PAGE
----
*UPDATED 8/15* Tables turned: Department of Education finds City College's accreditors out of compliance

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The Department of Ed goes after the ACCJC
Photo illustration by Joe Fitzgerald

UPDATE 8/15, 7PM: The U.S. Department of Education got back to the Guardian to explain their letter in further detail, answering the questions "Can the Department of Ed. reverse the decision to revoke City College's accreditation?" and "How likely is it that the ACCJC will be closed by the Department of Ed.?"

Their answers, via spokesperson Jane Glickman: "The Department does not have the authority to require an agency to change any accreditation decision it has made.  The agency (ACCJC) needs to amend its policies and procedures and provide documentation that it follows its amended policies and procedures to demonstrate that it is in compliance with the cited criteria. During the past few years, a small number of agencies have withdrawn from the recognition process after having been found out of compliance with a large number of criteria rather than facing a decision to deny their request for a renewal of recognition. A few agencies have had their recognition limited for a period of time."

And how likely is i the ACCJC will be closed? "The language in the letter is standard whenever we find an agency out of compliance with any criteria because of the statutory requirements.  The process in this case is that ACCJC will have an opportunity to provide information about the steps it has taken to come into compliance with the cited criteria in its response to the draft staff analysis of the agency's petition for renewal of its recognition, which is currently under review. The Assistant Secretary is required to make a decision within 90 days of the National Advisory Committee on Institutional Quality and Integrity (NACIQI) meeting.  The meeting is scheduled for mid December.   Possible decisions include:
* continuing the agency's recognition and requiring the agency to come into compliance with the cited criteria within 12 months and to submit a compliance report 30 days thereafter for review (as described above)
* limiting the agency's recognition in some way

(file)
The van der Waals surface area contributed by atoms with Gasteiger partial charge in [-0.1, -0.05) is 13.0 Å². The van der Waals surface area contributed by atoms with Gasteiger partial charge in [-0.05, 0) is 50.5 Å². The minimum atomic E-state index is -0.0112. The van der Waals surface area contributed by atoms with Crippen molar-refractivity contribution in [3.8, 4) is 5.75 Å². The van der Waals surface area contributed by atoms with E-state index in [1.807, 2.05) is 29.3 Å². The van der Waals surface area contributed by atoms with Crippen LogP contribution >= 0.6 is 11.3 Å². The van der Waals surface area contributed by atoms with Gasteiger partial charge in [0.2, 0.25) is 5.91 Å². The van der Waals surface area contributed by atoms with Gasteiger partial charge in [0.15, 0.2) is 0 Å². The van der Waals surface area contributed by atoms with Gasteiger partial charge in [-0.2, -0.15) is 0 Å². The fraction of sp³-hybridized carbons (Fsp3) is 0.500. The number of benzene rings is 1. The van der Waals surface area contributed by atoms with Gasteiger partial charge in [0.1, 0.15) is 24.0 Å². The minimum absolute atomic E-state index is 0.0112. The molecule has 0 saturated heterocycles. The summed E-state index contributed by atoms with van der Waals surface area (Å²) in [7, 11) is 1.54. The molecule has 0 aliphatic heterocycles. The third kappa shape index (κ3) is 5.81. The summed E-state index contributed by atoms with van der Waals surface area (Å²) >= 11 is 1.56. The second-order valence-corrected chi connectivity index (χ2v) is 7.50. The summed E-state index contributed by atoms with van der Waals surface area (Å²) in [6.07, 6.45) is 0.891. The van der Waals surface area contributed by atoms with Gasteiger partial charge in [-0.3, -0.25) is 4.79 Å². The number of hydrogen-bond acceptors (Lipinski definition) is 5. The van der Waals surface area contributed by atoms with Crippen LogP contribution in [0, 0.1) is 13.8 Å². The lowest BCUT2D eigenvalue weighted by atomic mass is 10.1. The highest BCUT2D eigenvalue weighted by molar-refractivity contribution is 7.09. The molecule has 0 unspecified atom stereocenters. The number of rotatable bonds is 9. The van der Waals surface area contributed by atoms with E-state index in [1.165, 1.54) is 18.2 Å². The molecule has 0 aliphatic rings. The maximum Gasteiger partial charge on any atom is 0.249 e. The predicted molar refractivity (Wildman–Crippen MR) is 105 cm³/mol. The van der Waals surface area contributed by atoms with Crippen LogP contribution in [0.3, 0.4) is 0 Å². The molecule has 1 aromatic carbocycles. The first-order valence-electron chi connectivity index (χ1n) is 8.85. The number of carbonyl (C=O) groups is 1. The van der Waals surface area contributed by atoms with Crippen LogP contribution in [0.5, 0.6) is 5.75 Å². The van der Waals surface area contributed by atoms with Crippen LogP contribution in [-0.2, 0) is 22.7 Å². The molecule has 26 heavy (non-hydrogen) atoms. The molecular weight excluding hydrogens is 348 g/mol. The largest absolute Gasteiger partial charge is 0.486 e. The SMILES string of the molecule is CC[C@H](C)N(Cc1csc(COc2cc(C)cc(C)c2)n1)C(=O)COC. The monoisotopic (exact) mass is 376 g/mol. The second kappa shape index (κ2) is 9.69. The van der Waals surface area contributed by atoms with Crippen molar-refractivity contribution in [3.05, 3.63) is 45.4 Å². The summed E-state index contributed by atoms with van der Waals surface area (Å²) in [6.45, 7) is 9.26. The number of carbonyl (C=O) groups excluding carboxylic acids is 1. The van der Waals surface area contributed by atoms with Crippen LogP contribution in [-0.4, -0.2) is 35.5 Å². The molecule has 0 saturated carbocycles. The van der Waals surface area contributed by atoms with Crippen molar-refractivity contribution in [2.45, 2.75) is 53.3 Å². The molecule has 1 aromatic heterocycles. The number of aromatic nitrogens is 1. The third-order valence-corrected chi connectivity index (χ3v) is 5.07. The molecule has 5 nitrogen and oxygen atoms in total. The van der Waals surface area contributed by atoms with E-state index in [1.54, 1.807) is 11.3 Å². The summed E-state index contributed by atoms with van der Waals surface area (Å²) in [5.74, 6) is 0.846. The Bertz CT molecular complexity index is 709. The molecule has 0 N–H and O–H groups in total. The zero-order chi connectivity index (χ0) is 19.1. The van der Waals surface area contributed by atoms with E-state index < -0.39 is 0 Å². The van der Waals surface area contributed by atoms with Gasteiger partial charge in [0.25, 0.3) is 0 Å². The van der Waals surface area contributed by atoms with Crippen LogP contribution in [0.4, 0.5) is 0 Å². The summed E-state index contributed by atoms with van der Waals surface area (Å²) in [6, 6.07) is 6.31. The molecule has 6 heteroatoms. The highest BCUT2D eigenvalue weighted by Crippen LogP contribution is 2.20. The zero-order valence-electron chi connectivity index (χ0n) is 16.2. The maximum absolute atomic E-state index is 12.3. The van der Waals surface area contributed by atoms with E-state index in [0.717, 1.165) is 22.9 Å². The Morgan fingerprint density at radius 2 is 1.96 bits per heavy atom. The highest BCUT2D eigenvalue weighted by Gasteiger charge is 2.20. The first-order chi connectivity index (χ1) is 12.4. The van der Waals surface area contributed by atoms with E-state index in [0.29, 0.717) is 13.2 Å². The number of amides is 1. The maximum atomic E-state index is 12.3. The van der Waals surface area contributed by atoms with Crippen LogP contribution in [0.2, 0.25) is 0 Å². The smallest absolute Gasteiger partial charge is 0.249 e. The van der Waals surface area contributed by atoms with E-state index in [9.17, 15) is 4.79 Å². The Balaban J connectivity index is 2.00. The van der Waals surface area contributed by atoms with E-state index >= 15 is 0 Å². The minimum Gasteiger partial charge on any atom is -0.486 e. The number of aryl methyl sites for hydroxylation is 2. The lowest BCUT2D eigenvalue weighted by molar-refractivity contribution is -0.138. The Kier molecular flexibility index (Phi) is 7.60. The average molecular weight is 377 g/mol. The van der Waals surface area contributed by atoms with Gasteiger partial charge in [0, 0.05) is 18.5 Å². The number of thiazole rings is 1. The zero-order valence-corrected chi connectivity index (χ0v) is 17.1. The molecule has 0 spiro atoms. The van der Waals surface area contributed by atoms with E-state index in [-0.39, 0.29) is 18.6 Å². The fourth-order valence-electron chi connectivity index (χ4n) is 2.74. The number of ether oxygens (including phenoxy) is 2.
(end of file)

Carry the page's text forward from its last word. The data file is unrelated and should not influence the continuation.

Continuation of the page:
* denying the request for renewal of recognition

In making such a decision, the Assistant Secretary would take into consideration the severity of the compliance issues and potential impact on the agency's being a reliable authority as to the quality of the education provided by the entities it accredits.  It would not be based merely on the number of citations." END UPDATE

City College had its accreditation revoked by the Accrediting Commission of Junior and Community Colleges this past July, and now the ACCJC is getting a taste of its own medicine -- its own existence has been threatened over its treatment of City College.

[Editor’s Note: This story may have major implications as far as City College’s future accreditation status. We posted this ASAP, but will be adding more information from sources as the news develops. Refresh this page for the newest info.]

In a letter to the accrediting commission of the West, the ACCJC, the Department of Education found it out of compliance with the (Education) Secretary’s Criteria for Recognition, a set of national education standards all accrediting bodies are held to. 

And the ACCJC’s non-compliance with those four standards could lead to its termination. 

From the letter: “Therefore, we have determined that in order to avoid initiation of an action to limit, suspend or terminate ACCJC’s recognition, ACCJC must take immediate steps to correct the areas of non-compliance in this letter.”

The DOE found the accrediting commission, ACCJC, noncompliant in four areas: A conflict of interest as the president, Barbara Beno, had her husband serve on the visiting team that evaluated City College, no clear policies on who should serve on those teams, no clear distinction between “deficiencies” and “recommendations,” and what the severity level for those would be, and for not following their own policies on a two-year timeframe to correct those deficiencies. 

Krista Johns, vice president of policy and research at the ACCJC, talked to the Guardian, painting the DOE letter in a positive light.

“The overall result of the US departments analysis and study of the documents presented by the CFT about the ACCJC really affirmed that we are in compliance to a very large degree with all of the many regulations that touch on accreditors,” Johns said.

The California Federation of Teachers had a different take on the letter. “We are gratified that the U.S. Dept. of Education agreed with us that the process was deeply flawed, and we call on the ACCJC to rescind its unprecedented decision to deny accreditation to CCSF,” wrote CFT President Joshua Pechthalt, in a press release. 

But will the DOE’s findings halt the decision to revoke City College’s accreditation? That’s the $200 million question, and its all too soon to have any decisions drawn yet, said Paul Feist, spokesperson for the State Community College Chancellor’s Office.

“We’re still analyzing the letter. Theres a lot in there,” he said. “I don’t know if it could say there is any reprieve (for City College). Regardless there are a number of problems with City College that need fixing.”